Caffeine can cause some physical dependence, but not so much as to warrant that dependence being called an addiction. Caffeine use is generally safe, with an overdose virtually impossible through regular consumption.
You should never take any kind of stimulant, caffeine included, with alcohol. This can be dangerous.
Caffeine is perhaps the most widely used drug in the world, present naturally in many food and drinks we consume. Most people associate it with coffee, although it is present in many energy drinks, tea, and more. It is also possible to buy it more directly in the form of caffeine powder or pills.
With somewhere between 60 to 90 percent of adults using caffeine regularly in the United States, consuming more than 200 mg of caffeine per day, many people understandably worry about the effects of this drug.
Caffeine is a central nervous system (CVS) stimulant. It can restore some mental alertness and cognitive function in a user, although is inadequate as a sleep replacement and should not be used as such.
It is sometimes used in medications as an ingredient to help with pain relief. You should not mix caffeine with painkillers on your own without first talking to a doctor.
Caffeine has been linked to weight loss, helping to suppress appetite and also causing the digestion of food to use more energy. If you intend to use caffeine for this purpose, make sure you do so safely and continue to maintain a nutritious diet so you lose weight safely.
While more research is needed, caffeine is believed to help with numerous health conditions. Studies have shown that regular coffee drinking may help, at least mildly, with the following:
Most of the above could be seen as a positive, but caffeine can also have negative effects on the body. While coffee has been linked to decreasing one’s risk of depression, it can also notably worsen symptoms of depression and anxiety in those already suffering from them.
There is a relatively common genetic mutation that slows how the body metabolizes caffeine. Caffeine can increase the risk of heart disease for those with this mutation.
The body can grow at least mildly dependent on coffee. Caffeine enhances dopamine signaling in the brain, a mechanism common of much more serious drugs that often leads to addiction. However, this rise in dopamine is significantly smaller than what is seen in drugs generally classed as addictive.
People who suddenly stop taking caffeine can experience these physical symptoms:
These symptoms may last for a day or two. However, multiple sources on the subject will note that this physical dependence lacks the danger and far-reaching consequences that generally are looked at when determining whether a drug is “addictive.”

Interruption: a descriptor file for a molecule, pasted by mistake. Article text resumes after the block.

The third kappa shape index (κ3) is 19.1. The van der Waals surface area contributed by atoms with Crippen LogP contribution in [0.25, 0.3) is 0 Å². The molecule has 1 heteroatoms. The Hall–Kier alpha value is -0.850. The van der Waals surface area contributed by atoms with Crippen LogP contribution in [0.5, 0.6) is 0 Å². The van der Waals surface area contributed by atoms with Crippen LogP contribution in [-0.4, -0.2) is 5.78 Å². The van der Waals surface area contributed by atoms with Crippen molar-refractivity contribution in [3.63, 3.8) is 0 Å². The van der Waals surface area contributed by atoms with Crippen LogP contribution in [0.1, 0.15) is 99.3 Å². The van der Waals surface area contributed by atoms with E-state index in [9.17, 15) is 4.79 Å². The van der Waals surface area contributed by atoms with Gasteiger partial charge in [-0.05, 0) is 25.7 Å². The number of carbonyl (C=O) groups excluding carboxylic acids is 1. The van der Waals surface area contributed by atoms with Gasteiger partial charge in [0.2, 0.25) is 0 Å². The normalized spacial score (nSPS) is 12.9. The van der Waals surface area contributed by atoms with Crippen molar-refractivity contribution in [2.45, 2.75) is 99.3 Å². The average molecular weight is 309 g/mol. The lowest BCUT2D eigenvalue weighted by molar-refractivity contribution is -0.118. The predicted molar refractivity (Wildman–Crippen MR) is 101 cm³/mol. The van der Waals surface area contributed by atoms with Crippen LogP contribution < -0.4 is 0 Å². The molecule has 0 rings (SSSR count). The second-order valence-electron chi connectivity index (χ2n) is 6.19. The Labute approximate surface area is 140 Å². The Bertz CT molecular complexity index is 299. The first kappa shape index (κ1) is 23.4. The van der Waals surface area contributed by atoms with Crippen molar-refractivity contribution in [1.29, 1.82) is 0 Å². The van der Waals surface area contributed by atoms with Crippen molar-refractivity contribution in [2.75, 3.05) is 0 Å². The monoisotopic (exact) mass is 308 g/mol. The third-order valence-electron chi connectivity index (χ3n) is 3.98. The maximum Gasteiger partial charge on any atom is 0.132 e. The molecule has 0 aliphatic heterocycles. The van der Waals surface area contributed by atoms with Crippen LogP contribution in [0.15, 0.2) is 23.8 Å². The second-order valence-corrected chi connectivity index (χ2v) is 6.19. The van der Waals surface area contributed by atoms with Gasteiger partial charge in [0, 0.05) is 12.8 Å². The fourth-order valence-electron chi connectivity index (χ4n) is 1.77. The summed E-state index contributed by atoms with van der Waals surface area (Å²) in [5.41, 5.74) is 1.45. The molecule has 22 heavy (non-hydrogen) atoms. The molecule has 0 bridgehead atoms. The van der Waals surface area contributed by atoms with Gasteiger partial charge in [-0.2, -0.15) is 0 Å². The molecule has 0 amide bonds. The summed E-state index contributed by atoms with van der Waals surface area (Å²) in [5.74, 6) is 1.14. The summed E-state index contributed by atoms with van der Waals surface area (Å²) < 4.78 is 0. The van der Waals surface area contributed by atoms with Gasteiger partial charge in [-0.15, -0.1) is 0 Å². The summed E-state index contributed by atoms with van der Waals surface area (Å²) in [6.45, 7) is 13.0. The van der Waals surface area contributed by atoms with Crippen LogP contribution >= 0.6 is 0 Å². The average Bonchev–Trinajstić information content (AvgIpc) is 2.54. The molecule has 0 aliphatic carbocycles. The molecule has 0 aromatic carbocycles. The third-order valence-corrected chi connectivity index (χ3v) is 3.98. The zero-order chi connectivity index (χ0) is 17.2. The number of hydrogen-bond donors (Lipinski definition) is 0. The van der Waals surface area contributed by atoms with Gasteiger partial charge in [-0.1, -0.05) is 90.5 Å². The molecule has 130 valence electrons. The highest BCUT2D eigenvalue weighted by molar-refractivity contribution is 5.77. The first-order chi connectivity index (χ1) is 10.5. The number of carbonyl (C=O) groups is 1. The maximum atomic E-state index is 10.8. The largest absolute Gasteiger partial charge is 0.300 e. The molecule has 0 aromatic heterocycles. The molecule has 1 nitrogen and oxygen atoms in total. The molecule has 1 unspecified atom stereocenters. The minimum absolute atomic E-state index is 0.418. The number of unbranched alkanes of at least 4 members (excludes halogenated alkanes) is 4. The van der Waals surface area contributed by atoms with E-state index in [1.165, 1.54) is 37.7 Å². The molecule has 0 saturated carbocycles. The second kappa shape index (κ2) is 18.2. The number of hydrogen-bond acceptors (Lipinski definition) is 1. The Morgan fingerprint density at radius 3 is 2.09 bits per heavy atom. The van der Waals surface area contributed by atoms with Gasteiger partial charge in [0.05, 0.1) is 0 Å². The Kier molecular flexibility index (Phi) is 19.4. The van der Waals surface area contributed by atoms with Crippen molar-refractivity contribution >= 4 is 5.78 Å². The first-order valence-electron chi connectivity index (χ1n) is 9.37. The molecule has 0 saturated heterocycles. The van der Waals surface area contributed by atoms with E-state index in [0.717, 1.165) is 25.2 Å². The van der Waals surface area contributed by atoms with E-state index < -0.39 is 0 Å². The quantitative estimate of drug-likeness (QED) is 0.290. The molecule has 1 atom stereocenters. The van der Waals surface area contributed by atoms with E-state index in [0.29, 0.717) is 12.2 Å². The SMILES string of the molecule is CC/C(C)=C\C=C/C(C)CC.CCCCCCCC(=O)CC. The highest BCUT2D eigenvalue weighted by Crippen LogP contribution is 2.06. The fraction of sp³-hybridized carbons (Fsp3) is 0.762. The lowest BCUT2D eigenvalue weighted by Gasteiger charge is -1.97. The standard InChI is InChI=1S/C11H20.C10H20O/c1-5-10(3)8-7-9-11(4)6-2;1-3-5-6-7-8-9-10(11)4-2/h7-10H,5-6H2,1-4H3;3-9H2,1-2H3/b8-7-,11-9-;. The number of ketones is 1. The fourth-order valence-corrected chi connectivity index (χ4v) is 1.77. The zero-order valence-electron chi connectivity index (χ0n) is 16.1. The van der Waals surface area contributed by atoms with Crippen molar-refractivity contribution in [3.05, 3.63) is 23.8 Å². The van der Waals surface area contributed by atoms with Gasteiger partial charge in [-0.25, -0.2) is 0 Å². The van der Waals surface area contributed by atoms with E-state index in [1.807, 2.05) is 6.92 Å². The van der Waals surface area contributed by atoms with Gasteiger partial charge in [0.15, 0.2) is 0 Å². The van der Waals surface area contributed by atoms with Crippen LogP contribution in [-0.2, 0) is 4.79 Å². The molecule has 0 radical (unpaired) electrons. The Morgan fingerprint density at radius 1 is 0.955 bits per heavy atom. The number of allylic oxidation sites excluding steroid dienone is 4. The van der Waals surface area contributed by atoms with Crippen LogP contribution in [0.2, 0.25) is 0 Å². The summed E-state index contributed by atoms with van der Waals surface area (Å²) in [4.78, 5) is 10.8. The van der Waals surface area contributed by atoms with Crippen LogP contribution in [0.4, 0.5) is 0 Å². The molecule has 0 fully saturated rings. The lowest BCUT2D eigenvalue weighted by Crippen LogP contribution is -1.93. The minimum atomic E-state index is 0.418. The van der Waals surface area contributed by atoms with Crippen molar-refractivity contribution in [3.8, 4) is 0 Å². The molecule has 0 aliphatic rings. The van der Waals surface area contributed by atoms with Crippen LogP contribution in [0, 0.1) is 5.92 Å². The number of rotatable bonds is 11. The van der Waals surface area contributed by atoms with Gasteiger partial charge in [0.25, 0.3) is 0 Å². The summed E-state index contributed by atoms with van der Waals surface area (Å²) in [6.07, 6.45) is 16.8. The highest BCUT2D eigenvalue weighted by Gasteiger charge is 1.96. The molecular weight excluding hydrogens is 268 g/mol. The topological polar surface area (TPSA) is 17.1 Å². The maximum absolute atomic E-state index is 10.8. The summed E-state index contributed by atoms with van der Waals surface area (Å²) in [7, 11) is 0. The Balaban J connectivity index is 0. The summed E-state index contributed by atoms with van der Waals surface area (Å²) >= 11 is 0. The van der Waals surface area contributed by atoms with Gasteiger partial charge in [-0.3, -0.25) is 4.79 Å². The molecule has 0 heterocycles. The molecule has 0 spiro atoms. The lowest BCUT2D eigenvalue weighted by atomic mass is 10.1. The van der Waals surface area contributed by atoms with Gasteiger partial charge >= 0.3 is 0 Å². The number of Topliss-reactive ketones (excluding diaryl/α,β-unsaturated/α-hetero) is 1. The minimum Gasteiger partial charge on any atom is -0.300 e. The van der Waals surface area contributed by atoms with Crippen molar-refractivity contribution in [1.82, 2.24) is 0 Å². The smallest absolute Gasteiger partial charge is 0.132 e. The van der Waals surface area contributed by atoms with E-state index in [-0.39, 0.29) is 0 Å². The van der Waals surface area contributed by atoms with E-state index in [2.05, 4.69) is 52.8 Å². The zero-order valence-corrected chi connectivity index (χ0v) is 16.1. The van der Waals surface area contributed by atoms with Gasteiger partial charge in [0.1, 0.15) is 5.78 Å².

Simply put, it is very unlikely that caffeine dependence will have a serious negative impact on your life. The drug is also not especially difficult to quit taking completely.
While some people do claim caffeine is addictive, most do not go that far. Regardless, if you are concerned about caffeine dependency and withdrawal symptoms, you can choose to wean yourself off caffeine. Try drinking less coffee (or whatever else you are taking with caffeine in it) or lowering the dosage of caffeine per drink, such as drinking weaker coffee. This can reduce the effects of physical symptoms once you decide to quite.
The most popular caffeinated drink in the United States is by far is coffee. While the exact rate at which Americans drink coffee varies depending on the survey referenced, Americans have remained steady in their consumption of coffee for at least two decades.
Coffee drinkers tend to be older, with one study estimating 74 percent of people over the age of 55 drink at least one cup daily, compared to 50 percent of people who are 18 to 34 years old. Coffee drinkers tend to drink homebrewed coffee, a relatively unsurprising fact as this coffee tends to be the cheapest and easily accessible.
It was found that only 1 in 10 coffee drinkers has any desire to cut back on their coffee consumption. This is noteworthy as 26 percent of those surveyed considered themselves addicted to coffee.
While not universally true, this means most coffee drinkers do not see their regular use of coffee as having any serious detrimental effect on their lives. This does not mean such belief was always true, but it does mean those surveyed tended to believe it.
While a very different drug, a useful comparison would be to note about 7 in 10 smokers who admit they are addicted admit they would like to quit. This drug’s destructive potential and cost tend to be obvious to users, and its dangers are well researched.
If people claim to be addicted to coffee on a survey, a question understandably arises: “Is coffee (and by extension, caffeine) addictive or not?” After all, the medical community largely has come to the conclusion that the answer is “no.”
While it is important to recognize that research does not account for all possibilities, and that a minority of users might actually fit the criteria to be considered “addicted” to coffee, it is also important to note that the word addicted is often overused in modern parlance.
Addiction is not simply enjoying something a great deal and having little desire to stop its use. As laid out by the American Society of Addiction Medicine, major components of addiction include:
If users in the survey discussed earlier truly were addicted to caffeine, more than 10 percent of those users would wish to quit. This is not to say the survey is completely invalid or that the users lied; instead the use of the word addicted must be taken in its proper context. Most people who claimed to be addicted to coffee were using the term as it often is used in everyday speech, not as it is used among medical professionals.
Some people who drink coffee or otherwise consume caffeine do grow physically dependent. Again, this dependence is not extreme enough to warrant calling it an addiction.